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Plum Pika Review

Simple, classic bindings employing a modern feature set and robust construction
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Price:  $539 List | $538.95 at Backcountry
Pros:  Two heel levels, adjustable length and release, optional brakes
Cons:  No certified release, no high-heel lift, moderate weight
Manufacturer:   Plum
By Jediah Porter ⋅ Review Editor  ⋅  Oct 23, 2020
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69
OVERALL
SCORE


RANKED
#7 of 16
  • Touring Performance - 30% 8
  • Downhill performance - 25% 5
  • Weight - 25% 7
  • Ease of Use - 15% 7
  • Durability - 5% 8

Our Verdict

The Plum Pika is one of many, many choices. You have options up and down the weight spectrum from the Pika. Those close to the Pika on that spectrum are similarly equipped; basically, the Pika is similar to others that are similar in weight. You get a couple of heel lift levels, adjustable length and release, and optional brakes. The Pika sets itself apart with all-metal construction and machined parts that lend a look that many like.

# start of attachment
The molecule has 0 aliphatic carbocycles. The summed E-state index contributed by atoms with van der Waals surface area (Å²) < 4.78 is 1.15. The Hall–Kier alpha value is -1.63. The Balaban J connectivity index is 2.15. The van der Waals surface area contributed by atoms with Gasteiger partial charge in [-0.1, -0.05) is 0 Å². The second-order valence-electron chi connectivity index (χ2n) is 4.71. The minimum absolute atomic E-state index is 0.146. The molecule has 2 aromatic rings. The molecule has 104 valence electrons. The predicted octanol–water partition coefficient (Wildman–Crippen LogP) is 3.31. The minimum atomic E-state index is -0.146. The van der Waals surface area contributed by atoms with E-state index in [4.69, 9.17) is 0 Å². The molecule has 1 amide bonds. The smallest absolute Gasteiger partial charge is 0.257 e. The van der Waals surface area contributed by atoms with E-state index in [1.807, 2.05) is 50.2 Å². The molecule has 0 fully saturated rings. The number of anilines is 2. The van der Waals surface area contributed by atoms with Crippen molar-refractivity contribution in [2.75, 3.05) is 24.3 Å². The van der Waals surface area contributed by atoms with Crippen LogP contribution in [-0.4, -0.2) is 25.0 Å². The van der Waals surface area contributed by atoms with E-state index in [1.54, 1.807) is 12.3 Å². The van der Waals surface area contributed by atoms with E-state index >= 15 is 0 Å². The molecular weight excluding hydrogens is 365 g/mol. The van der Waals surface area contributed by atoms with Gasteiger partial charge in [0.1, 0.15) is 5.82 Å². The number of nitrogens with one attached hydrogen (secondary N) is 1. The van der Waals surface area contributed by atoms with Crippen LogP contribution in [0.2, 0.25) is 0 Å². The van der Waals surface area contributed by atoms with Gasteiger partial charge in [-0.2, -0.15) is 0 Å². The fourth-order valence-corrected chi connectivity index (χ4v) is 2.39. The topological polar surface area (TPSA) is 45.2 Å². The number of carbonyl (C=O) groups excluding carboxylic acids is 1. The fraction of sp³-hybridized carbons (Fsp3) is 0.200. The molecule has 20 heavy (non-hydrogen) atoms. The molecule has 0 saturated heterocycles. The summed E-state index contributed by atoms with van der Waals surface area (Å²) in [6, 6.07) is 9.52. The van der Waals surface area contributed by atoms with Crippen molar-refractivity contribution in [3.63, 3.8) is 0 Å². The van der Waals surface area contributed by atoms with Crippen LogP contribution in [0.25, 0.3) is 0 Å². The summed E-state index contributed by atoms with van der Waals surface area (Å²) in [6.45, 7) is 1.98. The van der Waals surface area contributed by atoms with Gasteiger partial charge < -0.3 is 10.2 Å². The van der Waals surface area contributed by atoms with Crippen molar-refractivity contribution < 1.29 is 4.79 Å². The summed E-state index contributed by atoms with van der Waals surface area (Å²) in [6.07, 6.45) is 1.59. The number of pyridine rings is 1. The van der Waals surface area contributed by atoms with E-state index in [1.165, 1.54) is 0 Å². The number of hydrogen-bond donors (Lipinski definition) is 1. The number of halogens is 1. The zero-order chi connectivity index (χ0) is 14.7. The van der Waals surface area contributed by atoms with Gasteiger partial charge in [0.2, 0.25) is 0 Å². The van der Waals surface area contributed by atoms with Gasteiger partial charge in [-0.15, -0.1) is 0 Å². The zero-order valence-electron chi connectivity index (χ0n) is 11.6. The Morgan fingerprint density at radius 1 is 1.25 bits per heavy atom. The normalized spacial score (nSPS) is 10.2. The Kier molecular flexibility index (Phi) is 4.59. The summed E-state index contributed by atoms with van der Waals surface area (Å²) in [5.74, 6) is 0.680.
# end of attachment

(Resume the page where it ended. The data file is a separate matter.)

Compare to Similar Products

Our Analysis and Test Results

The Plum Pika enters the binding fray right at the hot spot. In terms of weight and function, the category of stripped down, adjustable bindings that weigh under a pound and a half for a pair (not counting optional brakes) is "going off". More and more options appear and the quality and function continue to improve. Plum's entry is great, and we review it here.